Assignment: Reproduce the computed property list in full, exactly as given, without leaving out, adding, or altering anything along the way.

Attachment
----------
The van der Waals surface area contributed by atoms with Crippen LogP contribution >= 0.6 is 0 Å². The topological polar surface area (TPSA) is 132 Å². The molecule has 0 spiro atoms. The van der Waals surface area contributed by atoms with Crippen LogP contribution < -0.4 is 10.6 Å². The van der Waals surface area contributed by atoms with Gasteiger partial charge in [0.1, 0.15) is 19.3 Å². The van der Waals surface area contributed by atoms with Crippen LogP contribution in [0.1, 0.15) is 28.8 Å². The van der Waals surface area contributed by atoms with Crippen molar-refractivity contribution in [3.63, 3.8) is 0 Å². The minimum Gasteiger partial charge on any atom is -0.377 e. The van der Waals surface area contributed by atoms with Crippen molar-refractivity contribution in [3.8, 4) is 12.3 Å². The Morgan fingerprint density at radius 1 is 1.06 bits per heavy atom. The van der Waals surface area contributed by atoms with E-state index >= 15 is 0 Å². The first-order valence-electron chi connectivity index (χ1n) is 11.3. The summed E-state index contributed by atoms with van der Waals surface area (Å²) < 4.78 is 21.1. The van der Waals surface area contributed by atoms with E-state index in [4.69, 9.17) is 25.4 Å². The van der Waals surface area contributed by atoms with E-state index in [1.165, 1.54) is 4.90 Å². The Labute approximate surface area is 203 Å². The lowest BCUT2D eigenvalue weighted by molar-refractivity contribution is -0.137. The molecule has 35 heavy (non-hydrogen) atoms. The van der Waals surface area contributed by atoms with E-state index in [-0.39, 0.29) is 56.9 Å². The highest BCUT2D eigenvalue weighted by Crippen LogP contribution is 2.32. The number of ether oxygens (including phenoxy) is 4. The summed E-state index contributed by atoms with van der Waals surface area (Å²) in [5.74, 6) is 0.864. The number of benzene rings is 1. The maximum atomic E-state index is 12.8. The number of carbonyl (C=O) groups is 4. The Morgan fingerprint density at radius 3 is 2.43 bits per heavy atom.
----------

The van der Waals surface area contributed by atoms with Crippen LogP contribution >= 0.6 is 0 Å². The topological polar surface area (TPSA) is 132 Å². The molecule has 0 spiro atoms. The van der Waals surface area contributed by atoms with Crippen LogP contribution < -0.4 is 10.6 Å². The van der Waals surface area contributed by atoms with Gasteiger partial charge in [0.1, 0.15) is 19.3 Å². The van der Waals surface area contributed by atoms with Crippen LogP contribution in [0.1, 0.15) is 28.8 Å². The van der Waals surface area contributed by atoms with Crippen molar-refractivity contribution in [3.63, 3.8) is 0 Å². The minimum Gasteiger partial charge on any atom is -0.377 e. The van der Waals surface area contributed by atoms with Crippen molar-refractivity contribution in [3.8, 4) is 12.3 Å². The Morgan fingerprint density at radius 1 is 1.06 bits per heavy atom. The van der Waals surface area contributed by atoms with E-state index >= 15 is 0 Å². The first-order valence-electron chi connectivity index (χ1n) is 11.3. The summed E-state index contributed by atoms with van der Waals surface area (Å²) < 4.78 is 21.1. The van der Waals surface area contributed by atoms with E-state index in [4.69, 9.17) is 25.4 Å². The van der Waals surface area contributed by atoms with E-state index in [1.165, 1.54) is 4.90 Å². The Labute approximate surface area is 203 Å². The lowest BCUT2D eigenvalue weighted by molar-refractivity contribution is -0.137. The molecule has 35 heavy (non-hydrogen) atoms. The van der Waals surface area contributed by atoms with E-state index in [-0.39, 0.29) is 56.9 Å². The highest BCUT2D eigenvalue weighted by Crippen LogP contribution is 2.32. The number of ether oxygens (including phenoxy) is 4. The summed E-state index contributed by atoms with van der Waals surface area (Å²) in [5.74, 6) is 0.864. The number of benzene rings is 1. The maximum atomic E-state index is 12.8. The number of carbonyl (C=O) groups is 4. The Morgan fingerprint density at radius 3 is 2.43 bits per heavy atom.